ADHD tips, information & advice

If you find it hard to focus (especially when there’s lots of background noise), are forgetful or find yourself frequently losing things, are particularly fidgety, or find that you’re constantly restless, you could have ADHD.

Attention Deficit Hyperactivity Disorder (ADHD) is a condition that can either cause inattention or hyperactivity. People with hyperactive ADHD might be restless, impulsive and have difficulty waiting, while those with inattentive-type ADHD might find it difficult to stay focused, and may be forgetful and disorganized. Everyone has different symptoms but one thing that’s common across both types of ADHD is the struggle to focus in noisy environments that are full of distractions.

Despite an ever-increasing knowledge and awareness of ADHD, there are still common misconceptions about the condition. ADHD doesn’t just affect kids – many kids and adults alike have ADHD. Having ADHD doesn’t mean that you’re lazy or unintelligent – it simply means that your brain’s wired differently. Plus, while some people think that the only way to manage ADHD is with medication, this isn’t the case. There are lots of coping strategies you can try to manage your symptoms and find your focus.

Whether you have an ADHD diagnosis, suspect you have ADHD, or have a loved one with the condition, we’ve gathered together all the information and ADHD focus tips you need to know, right here in one place.

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Strategies for managing ADHD

When it comes to managing ADHD, there are various coping strategies that you can adopt – and the right techniques for you depend on your symptoms. If you often feel overwhelmed or find it hard to focus, establishing a structured routine can help to keep you on track. Breaking tasks down into smaller steps can make them easier to handle, while using visual aids like calendars and to-do lists can improve your organization and time management.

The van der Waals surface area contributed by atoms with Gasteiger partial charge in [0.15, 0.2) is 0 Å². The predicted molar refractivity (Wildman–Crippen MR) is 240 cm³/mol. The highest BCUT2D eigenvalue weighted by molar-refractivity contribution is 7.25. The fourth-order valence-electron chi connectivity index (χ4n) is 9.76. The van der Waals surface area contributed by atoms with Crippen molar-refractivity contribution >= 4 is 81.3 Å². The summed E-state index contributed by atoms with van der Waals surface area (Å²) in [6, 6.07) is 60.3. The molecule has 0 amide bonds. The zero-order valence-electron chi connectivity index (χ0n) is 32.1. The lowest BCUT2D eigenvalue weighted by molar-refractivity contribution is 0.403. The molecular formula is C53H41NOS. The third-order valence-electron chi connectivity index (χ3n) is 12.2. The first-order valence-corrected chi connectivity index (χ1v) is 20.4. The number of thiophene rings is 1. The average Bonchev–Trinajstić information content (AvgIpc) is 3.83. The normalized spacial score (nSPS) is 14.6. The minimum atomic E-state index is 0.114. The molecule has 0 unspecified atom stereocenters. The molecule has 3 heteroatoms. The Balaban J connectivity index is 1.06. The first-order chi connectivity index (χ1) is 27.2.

Incorporating regular breaks into your day can help to hold your attention and prevent burnout. Regular exercise, mindfulness and meditation can also help to improve your attention, while turning off your smartphone (or at least turning off notifications) can reduce digital distractions.

Navigating noise sensitivity

Individuals with ADHD often experience heightened noise sensitivity due to difficulties in filtering and processing sensory information. It’s common for people with ADHD to find it difficult to filter out ambient or irrelevant sensory stimuli. This overload to the senses can easily overwhelm someone with ADHD, making it impossible for them to concentrate on the real task or situation at hand.

Some tactics for coping with ADHD and noise sensitivity in adults include:

  •  Use noise earplugs in noisy places to reduce auditory distractions and create a quieter, calmer environment.
  • Designate quiet zones at work or home to retreat to when noise becomes overwhelming.
  • Use white noise, incorporating it into your day to mask distracting sounds and make it easier to concentrate.

Featured article

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Are misophonia and ADHD connected?

Hypersensitivity to sound is a problem that many people with ADHD (attention deficit hyperactivity disorder) can also relate to. So is misophonia actually a form or perhaps a symptom of ADHD? What’s the connection between them?

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